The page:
4) Jim and Richard George
Where – Dragons’ Den
When – 2011
What – Postsafe, a business specialising in wood preservation
US audiences more accustomed to Shark Tank have sometimes criticised the Dragons’ Den pitches for lacking imagination and pizzaz in their business ideas. At first glance, brothers Jim and Richard George’s Postsafe business looks guilty as charged. However, the tools and solutions they have developed to slow and prevent rot in fence posts and other wooden installations are truly innovative.
The family business was already well established when the brothers went on Dragons’ Den in 2011. They felt their company had the potential to scale up significantly, and offered a 25 percent share in exchange for £160,000.
At the time, the spectacle of all four Dragons offering to combine their resources and their expertise was something audiences had never seen. However, their demand for a total 30 percent of the business proved a stumbling block. The George brothers held firm at 25 percent and when the Dragons proved intransigent, Jim and Richard chose to keep the business in 100 percent family ownership.
Five percent seems a small concession and audiences were shocked at the time that it proved to be a deal-breaker. 12 years on, however, the brothers are certain that they made the right choice. The business has grown dramatically without the need for outside investment. Postsafe employs a significant workforce to serve customers in 30 countries. The business has also entered into agreements with a number of utility providers worldwide to help them reduce their costs and their environmental impact by extending the service life of wooden utility poles.
5) Jamie Siminoff
Where – Shark Tank
When – 2013
What – Door Bot, a doorbell with video camera and IoT connectivity
When it comes to ones that got away, the Sharks certainly know how to hit the numbers. 2013 doesn’t sound so long ago, but back then, the idea of a smart doorbell that would patch the visitor through to your mobile phone seemed more Star Trek than Shark Tank.
Jamie Siminoff pitched a product that was already registering annual sales of $1 million. The benefits of the device seem as clear as day 10 years later, which is why most of us now have one beside our front doors.
Jamie was looking for $700,000 for a 10 percent share, but the Sharks were lukewarm. Ultimately, only Kevin “Mr Wonderful” O’Leary remained. He offered the full amount, but as a loan, conditional on 10 percent of all sales until the loan was repaid plus seven percent royalties on all subsequent sales and a five percent share in the business.
Jamie rejected the deal, and although he left the Shark Tank empty handed, his business went from strength to strength. Sales escalated before he had even enjoyed the extra publicity that would come when the show aired later in the year, and a venture capital group headed by Virgin founder Richard Branson injected $28 million into the product, which was rebranded Ring. Just over a year later, Amazon bought the company out for $1 billion and in the ultimate irony, Jamie has subsequently returned to the Tank as a guest Shark.
6) Cally Russell
Where – Dragons’ Den
When – 2015 and 2021
What – Mallzee, a fashion app and This is Unfolded, an ethical clothing business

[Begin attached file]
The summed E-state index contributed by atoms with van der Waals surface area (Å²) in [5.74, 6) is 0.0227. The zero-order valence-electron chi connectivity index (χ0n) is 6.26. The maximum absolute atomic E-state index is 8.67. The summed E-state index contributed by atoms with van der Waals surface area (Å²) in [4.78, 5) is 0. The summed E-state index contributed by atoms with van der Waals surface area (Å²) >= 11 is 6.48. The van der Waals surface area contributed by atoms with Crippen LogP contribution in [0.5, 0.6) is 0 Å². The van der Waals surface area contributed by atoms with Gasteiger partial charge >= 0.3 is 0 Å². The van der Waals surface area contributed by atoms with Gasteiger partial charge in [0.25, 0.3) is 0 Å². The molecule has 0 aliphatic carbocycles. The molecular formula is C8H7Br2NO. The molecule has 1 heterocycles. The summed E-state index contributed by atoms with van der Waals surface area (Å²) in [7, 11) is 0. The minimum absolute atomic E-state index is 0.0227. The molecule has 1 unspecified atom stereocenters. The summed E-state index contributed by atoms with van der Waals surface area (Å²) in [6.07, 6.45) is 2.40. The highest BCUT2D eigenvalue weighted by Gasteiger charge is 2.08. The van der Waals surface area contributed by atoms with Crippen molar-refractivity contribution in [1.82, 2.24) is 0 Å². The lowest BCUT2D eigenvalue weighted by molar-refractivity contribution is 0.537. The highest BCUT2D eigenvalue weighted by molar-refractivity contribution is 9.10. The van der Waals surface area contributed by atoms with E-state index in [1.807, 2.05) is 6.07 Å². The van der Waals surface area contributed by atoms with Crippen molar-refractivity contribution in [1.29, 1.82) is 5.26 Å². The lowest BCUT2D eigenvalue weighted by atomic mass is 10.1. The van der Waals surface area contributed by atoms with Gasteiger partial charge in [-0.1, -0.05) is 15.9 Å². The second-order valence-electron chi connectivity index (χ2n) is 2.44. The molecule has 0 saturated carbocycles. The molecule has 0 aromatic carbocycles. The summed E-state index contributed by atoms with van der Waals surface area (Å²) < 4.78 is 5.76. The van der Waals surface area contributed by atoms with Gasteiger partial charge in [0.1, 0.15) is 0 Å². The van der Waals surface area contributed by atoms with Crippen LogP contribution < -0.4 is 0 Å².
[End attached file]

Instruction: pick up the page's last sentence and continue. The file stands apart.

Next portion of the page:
Only a handful of entrepreneurs have had two bites at the cherry and been invited back to the Tank or the Den with a second business idea. Cally Russell from Scotland was the first to receive such an opportunity having turned down a Dragons’ offer on his first visit. Surely lightning could not strike twice.
In 2015, Cally pitched an app that used diverse data sources including a Tinder-style like/dislike swipe system, to help retailers understand which clothing lines they should stock. This kind of big data analytics is commonplace today, but was highly innovative at the time.
Cally was looking for a £75,000 investment and was prepared to part with five percent of his business, and although Peter Jones was ready to put up the cash, he wanted a 15 percent stake. The two could not agree, and Cally walked away with nothing.
Mallzee thrived as Cally found alternative investors, but the business came crashing down when the pandemic hit in 2020. The following year, Cally was back with a new idea, a clothing company that manufactures garments to order, thereby reducing the usual wastage. 30 percent of clothes manufactured conventionally are never sold.
The business is also heavily invested in welfare initiatives for the workers at the manufacturing site in India and for the surrounding community. Again, Cally was looking for £75,000 but this time, he was only ready to part with a two percent share of the business.
Once again, Peter Jones offered the full amount, and this time, both Deborah Meaden and Touker Suleyman also threw their hats into the ring. None, however, were ready to accept just a two percent share. Deborah proposed 12 percent, Peter 15 percent and Touker, who has made his fortune in exactly this sector, 30 percent.
Cally slammed Touker’s proposal as a “Dracula offer” before asking Peter to come down to five percent. His proposal was greeted with Peter’s trademark “Are you joking?” before the Dragon closed negotiations down by saying he hoped Cally would not regret saying no to him twice.
Cally, meanwhile, has once again found an alternative funding source and insists he did not go into the Den seeking to be obtuse. He told the BBC: “I really didn’t want to say no to them and I am very sad about it but I just couldn’t structure a deal with them that worked for everyone.”
Keep reading – Spotting the signs of financial abuse in relationships.